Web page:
In May 2010 BrandOutLoud started to work with CDMD, an independent Cambodian non-governmental organisation working towards an inclusive, barrier-free and rights-based society for people with disabilities.
In collaboration with their funding partner CBM CEARO in Bangkok, BrandOutLoud developed their branding, design and communication. As a result this aid organisation is now promoting itself proudly with a new professional look and the right tools in place such as a website and strong imagery.
“BrandOutLoud supports NGOs/ NPOs (aid organisations) with the development of their own branding, design and communication. Our aim is to encourage them to use this new professional appearance and practical communications tools in order to promote their organisation and their work,” said Madigan.
“We strive to enable aid organisations – in a more sustainable way – to address potential sponsors and supporters, by which they can grow and become more independent. We believe powerful imagery is the key to successful communication: Visualise to persuade.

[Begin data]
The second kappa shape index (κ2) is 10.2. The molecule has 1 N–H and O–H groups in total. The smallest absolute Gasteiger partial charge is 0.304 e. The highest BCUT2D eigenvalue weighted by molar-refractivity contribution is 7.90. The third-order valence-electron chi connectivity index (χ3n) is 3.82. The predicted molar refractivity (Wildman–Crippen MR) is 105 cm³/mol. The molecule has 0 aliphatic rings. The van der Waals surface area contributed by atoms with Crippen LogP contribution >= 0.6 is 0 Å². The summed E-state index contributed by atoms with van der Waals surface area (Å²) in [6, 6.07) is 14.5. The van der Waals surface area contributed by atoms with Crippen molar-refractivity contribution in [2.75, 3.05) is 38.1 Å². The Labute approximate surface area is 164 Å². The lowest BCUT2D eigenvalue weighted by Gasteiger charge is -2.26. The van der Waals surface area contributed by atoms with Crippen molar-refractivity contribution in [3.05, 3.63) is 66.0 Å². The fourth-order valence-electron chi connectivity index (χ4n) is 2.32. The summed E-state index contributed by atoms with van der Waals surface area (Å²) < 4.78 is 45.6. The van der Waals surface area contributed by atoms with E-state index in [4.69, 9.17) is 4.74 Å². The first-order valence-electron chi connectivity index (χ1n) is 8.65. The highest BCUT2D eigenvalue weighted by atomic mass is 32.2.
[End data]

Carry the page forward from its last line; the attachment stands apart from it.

“This is what we do. Visualising the strengths, resilience and moreover the dignity of the people being supported – not as victims, but as leaders of their own change, as opposed to pitiful and shocking imagery and messages. In this we envision the necessity to shift from negative communication used only too often in the sector.
“In short, key team members spend 3-4 months on-site with the NGO/NPO. In close partnership we develop their brand (visual) identity, marketing and communication. We believe developing a professional set of communication tools such as business cards, brochures, posters, a website and similar items, is all about identity. Knowing who you are and what you stand for.